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On unsung community heroes


Today, I struggled to come up with a blog topic. It’s not like me, and I would perhaps have been better spent going off and doing some writing instead of waiting for inspiration to strike, but I didn’t. Why not? Well, Friday is kind of the day I pop up blog posts (the additional ones are just when I need a rant.) It’s the day I aim for. And, since more than a few people seem to read the blogs, I vaguely feel it’s something I should keep up. That’s even before I begin to count the hours I’ve spent building the blog in the first place – and when you build something of your own, with your own time and energy, there is a personal onus to keep it going, somehow.

This week, Marc Aplin of Fantasy-Faction put up a heartfelt post about the time he spends on the community and the impact it has on his life-outside-Fantasy-Faction, as well as the stresses it brings. I think it’s a post any of us could relate to. Similarly we have seen Sffsignal close up shop for much the same reason. When you start something that’s a passion or hobby, that’s one thing – once it becomes a huge part of your life, an obligation if you like, that’s a different thing altogether. (It’s why I rarely open my work-in-progresses at the weekend anymore. They’re work now, not the fun hobby they were when I started writing. And it’s important to seek a balance.)

If you’re a sf fan somewhere, somehow, you most likely engage with your community. You might love Comiccons, and attend them dressed as in crazy mash-up cosplay. You might attend a bookclub, or read online. Goodreads communities tend to be popular with some. Still more of you might post, or lurk, on the many, many sites on the internet devoted to sff. We sort of take it for granted that the moment the new Guardians of the Galaxy trailer comes out we’ll be able to go off and chat geek about it.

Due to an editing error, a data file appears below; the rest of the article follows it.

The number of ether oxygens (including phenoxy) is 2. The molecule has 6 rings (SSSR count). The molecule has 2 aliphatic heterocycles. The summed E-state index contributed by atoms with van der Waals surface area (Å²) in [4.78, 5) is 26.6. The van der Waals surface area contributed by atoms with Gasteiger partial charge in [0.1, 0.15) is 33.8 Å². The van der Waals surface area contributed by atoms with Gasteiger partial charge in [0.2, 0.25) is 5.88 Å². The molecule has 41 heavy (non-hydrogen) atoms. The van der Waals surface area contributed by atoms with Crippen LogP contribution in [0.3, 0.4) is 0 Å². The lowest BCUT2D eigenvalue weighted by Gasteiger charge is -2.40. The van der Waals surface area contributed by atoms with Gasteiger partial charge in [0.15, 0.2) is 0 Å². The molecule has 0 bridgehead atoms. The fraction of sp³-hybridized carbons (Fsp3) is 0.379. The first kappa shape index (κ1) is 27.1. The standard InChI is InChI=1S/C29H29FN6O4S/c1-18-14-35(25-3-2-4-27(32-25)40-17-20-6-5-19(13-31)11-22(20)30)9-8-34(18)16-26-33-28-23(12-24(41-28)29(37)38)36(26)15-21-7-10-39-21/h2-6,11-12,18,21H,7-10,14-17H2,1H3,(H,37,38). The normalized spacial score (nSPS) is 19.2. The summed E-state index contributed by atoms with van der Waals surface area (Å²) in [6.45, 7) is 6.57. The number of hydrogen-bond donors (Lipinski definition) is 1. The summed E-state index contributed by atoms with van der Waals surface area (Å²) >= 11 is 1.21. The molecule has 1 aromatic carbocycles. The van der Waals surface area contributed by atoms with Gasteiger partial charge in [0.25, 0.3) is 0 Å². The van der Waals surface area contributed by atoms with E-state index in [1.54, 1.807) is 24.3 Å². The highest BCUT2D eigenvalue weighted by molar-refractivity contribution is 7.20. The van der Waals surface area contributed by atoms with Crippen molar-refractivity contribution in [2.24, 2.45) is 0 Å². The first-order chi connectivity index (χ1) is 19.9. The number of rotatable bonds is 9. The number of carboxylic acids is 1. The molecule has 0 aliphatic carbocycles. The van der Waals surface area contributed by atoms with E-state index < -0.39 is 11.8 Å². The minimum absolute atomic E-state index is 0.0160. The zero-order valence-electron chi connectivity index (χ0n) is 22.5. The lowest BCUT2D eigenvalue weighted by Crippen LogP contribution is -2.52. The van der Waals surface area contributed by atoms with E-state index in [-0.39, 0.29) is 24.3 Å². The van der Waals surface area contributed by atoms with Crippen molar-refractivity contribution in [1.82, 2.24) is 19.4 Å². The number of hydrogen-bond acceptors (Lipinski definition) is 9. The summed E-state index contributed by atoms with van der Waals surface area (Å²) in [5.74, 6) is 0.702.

As with all things sf community, most of these sites get run by one-man bands or, at best, a close-knit string quartet. (Not Comiccons – they make a good profit. If you want to put some money back into the community, why not add a local convention on to your Comiccon visits? It’ll be very different – but I enjoy them more, truth be told.)

I don’t run websites or forums, or facebook groups. I simply don’t have the time to upgrade servers and software, to deal with trolls and spammers, to sort out members’ grievances, to put up articles and links and thoughtful pieces. But other people do and are often on-call pretty much all the time in case internet shenanigans break out and need to be stamped out.

In time, if you hang around long enough, you’ll start to get to know the people who run the communities (and conventions, include the long-suffering convention runners who rarely make a profit and put in incredibly long hours for that privilege). You’ll start to realise that they’re community members, not some great and good, removed from the rest of us. You might follow them on facebook or twitter, or become friends with them (this is a tight-knit community – an awful lot of my Facebook friends are genre-mates). You’ll start to see pictures of their family, read posts about how they’re trying to fit things in, see them struggling to bring an income in when they put hours and hours of work into the activity we all use.